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Trump’s best option to get $540M could be ‘clean’ property, private lenders


Republican presidential candidate and former U.S. President Donald Trump speaks during a Fox News town hall at the Greenville Convention Center in Greenville, South Carolina, on Feb. 20, 2024.

Justin Sullivan | Getty Images

Donald Trump is racing to stave off a pair of civil penalties totaling nearly $540 million, without having to first put up the full amounts in cash or bonds.

The former president’s lawyers claim that he would face “irreparable” harm if required to fully secure his judgments in order to keep them from coming due, and might even have to quickly sell off properties that can’t be rebought.

They also say Trump can’t simply post a cash deposit — at least not in his New York civil business fraud case, where he is facing $454 million in fines and interest alone.

“No one, including Jeff Bezos, Elon Musk and Donald Trump, has five hundred million laying around,” Trump’s attorney Chris Kise told an appeals court judge last week.

But legal experts say there’s another option that Trump’s lawyers haven’t mentioned in the court filings: Trump could offer up some of his properties as collateral to borrow what he needs — potentially from private equity sources.

There are “lots of private lenders out there in the debt markets and private equity markets that could lend” to Trump, said Columbia University law professor Eric Talley.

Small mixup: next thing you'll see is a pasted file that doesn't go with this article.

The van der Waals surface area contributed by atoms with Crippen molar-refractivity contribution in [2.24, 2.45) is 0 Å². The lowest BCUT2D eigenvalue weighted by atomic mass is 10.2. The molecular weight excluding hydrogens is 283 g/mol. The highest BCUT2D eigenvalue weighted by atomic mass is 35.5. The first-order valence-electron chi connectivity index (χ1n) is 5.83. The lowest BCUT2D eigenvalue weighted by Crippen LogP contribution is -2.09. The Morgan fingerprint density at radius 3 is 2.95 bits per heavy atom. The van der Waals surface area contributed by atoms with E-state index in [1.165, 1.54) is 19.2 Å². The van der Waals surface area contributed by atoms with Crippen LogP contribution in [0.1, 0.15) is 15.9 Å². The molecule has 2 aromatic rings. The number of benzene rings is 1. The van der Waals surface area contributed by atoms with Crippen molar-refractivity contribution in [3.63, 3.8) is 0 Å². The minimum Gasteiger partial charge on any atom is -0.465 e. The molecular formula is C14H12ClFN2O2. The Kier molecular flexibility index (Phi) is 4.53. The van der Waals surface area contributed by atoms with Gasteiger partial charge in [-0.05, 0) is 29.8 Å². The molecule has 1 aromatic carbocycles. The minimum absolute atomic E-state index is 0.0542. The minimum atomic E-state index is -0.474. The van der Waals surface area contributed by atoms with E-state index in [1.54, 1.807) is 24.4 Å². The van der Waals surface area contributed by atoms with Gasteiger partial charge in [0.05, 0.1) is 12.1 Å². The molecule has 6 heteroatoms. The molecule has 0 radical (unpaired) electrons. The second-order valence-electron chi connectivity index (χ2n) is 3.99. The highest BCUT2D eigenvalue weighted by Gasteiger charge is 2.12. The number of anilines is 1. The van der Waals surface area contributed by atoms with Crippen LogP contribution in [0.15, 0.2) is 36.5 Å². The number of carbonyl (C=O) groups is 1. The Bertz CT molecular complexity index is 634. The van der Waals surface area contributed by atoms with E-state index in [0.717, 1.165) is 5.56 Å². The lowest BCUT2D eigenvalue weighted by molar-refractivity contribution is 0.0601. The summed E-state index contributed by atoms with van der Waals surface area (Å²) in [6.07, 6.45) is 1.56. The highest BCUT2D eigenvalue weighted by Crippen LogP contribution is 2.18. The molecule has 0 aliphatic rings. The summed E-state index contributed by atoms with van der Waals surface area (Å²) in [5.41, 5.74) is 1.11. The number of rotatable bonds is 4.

“In all cases, the loans would probably have to be secured with Trump properties, but if there is enough equity in some of them, he should be able to obtain secured credit, even on a compressed timeline,” Talley said.

In this courtroom sketch, former U.S. President Donald Trump looks on as his attorney Alina Habba delivers closing arguments during E. Jean Carroll’s second civil trial in which Carroll accused Trump of raping her decades ago, at Manhattan Federal Court in New York City on Jan. 26, 2024.

Jane Rosenberg | Reuters

The professor underscored the irony of Trump using his real estate to fight a lawsuit in which he was found liable for fraudulently inflating his property values for financial gain.

Any loans “would themselves involve making declarations of the value of the property — and that of course is what got him into this mess to begin with,” said Talley.

But accurately appraising the value of Trump’s assets is not a serious obstacle. As Trump’s lawyers noted during the fraud trial, the institutions that have lent him money already have conducted their own analyses of Trump’s finances, and did not rely solely on the claims at issue in his financial statements.

A more important factor could be whether Trump’s real estate assets are already mortgaged, said law professor John Coffee.

“He would have to come up with clean real estate property that is not already securing something that some other bank has a lien on,” Coffee said.

“Does he have that property? I can’t tell you.”

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Trump’s best option to get $540M could be ‘clean’ property, private lenders

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